HSE points to chemical segregation as key consideration
09 January 2019
The Health & Safety Executive has released a case study summarising a fire at a warehouse storing various materials including oxidising materials, solvents and various other chemicals in drums.
By the time the fire service arrived, flames were shooting through holes in the roof. An explosion then occurred which broke the glass in the site gatehouse.
15 minutes into the incident another explosion occurred in a store holding oxidising materials. This blew out a roller shutter door, which hit the wall of a building about 10m away. This was now a serious fire engulfing both the oxidising materials store and an acid pen area. Drums of solvents were beginning to explode in the intense heat. Some of these exploding drums were propelled several hundred feet into the air.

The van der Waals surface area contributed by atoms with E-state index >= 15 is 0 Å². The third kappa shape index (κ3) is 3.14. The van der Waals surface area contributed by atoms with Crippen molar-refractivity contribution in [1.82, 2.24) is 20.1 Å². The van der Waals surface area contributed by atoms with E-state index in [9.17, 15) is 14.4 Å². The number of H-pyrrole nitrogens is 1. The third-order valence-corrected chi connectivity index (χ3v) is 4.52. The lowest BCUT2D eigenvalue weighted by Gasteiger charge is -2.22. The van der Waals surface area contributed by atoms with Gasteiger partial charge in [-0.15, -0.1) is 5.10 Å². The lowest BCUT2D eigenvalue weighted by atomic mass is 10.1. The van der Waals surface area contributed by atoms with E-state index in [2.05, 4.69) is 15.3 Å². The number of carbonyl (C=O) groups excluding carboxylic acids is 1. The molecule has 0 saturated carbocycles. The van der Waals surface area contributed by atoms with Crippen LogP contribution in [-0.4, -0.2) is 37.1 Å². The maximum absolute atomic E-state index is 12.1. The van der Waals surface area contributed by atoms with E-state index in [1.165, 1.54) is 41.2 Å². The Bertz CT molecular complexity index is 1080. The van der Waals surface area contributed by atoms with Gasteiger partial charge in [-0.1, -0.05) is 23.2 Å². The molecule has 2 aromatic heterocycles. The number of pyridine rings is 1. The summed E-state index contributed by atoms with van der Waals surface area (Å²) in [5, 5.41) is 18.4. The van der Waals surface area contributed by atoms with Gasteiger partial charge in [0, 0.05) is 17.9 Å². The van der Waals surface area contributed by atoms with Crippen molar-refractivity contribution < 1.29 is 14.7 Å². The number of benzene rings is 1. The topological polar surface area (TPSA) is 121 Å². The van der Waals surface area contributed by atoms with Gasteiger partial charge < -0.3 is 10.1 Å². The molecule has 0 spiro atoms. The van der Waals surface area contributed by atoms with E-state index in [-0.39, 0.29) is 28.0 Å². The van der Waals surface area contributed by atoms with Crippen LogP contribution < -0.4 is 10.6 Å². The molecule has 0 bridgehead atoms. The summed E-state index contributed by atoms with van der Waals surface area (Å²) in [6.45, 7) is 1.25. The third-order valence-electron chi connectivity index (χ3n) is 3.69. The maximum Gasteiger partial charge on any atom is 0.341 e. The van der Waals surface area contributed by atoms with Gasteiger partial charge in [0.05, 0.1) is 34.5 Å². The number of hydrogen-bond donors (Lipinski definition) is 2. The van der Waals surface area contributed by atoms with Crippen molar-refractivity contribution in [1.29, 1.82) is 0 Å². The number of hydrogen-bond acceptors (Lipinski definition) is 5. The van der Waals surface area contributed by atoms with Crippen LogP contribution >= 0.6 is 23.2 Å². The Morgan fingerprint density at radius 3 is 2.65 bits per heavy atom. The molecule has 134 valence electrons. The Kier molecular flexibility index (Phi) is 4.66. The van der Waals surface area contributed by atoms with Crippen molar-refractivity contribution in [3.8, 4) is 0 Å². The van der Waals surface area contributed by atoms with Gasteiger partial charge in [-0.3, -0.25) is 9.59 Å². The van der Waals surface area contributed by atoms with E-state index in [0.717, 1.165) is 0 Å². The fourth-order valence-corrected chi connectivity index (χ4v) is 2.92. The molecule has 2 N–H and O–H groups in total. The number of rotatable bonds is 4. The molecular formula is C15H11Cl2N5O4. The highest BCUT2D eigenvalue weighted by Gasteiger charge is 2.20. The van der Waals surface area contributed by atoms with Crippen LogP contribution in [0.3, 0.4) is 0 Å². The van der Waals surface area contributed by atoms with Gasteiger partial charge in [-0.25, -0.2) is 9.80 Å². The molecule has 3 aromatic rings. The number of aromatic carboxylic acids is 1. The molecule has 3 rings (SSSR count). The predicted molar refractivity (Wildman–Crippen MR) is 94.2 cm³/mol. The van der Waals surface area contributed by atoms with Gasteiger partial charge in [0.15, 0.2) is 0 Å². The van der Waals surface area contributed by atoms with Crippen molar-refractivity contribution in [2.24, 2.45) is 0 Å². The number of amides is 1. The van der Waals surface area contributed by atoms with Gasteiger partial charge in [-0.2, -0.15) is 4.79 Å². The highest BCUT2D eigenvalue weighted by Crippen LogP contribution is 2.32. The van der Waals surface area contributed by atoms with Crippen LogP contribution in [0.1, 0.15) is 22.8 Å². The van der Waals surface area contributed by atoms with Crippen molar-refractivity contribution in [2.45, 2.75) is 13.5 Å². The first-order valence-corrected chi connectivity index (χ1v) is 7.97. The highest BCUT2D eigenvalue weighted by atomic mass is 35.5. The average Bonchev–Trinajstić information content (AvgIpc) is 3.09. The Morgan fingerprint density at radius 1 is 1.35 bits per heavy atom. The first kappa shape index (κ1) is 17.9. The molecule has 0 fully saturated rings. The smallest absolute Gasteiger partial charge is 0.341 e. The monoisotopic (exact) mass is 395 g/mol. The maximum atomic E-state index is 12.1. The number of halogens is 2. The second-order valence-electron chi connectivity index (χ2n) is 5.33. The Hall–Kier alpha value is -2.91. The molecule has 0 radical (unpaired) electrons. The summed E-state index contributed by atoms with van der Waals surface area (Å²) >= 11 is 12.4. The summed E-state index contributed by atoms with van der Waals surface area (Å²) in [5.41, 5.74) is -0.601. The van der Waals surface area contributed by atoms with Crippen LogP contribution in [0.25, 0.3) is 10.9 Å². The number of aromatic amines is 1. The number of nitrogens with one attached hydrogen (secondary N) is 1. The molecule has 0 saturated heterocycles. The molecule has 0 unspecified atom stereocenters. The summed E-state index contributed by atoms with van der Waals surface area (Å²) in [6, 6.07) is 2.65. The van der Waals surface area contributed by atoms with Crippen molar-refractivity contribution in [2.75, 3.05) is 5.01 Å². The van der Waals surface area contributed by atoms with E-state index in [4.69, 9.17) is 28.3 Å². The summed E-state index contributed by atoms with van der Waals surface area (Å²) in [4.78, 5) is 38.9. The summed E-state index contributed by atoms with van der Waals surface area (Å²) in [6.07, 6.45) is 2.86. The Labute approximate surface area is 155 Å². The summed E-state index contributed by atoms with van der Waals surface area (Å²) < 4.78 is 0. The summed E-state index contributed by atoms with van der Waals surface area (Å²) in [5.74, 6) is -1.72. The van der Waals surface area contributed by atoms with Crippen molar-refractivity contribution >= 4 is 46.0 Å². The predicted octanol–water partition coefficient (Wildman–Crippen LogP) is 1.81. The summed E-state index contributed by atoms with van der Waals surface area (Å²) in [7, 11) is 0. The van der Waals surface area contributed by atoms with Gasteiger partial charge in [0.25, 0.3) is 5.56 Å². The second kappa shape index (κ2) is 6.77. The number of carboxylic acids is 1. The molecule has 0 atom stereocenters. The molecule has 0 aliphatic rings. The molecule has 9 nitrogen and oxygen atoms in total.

The fire also spread to the roof of a nearby building on the boundary of the site and after 30 minutes from the alarm being raised another offsite building 30m away was beginning to be endangered. Several explosions then occurred engulfing the front of this second building. A flying, burning solvent drum also crashed through the roof in the main store area, immediately starting another fire.
Approximately 3,000 residents were evacuated from their homes.
The HSE identified two key failings in technical measures:
- Lack of chemical segregation in the storage of a vast range of chemicals led to the extremely rapid and violent spread of the fire.
- The building was constructed in 1982 in accordance with the building regulations in force at the time. However, later HSE guidance suggests that a more substantial thermal barrier, such as a double brick wall, should have separated the store from the adjacent area containing drums of flammable liquids.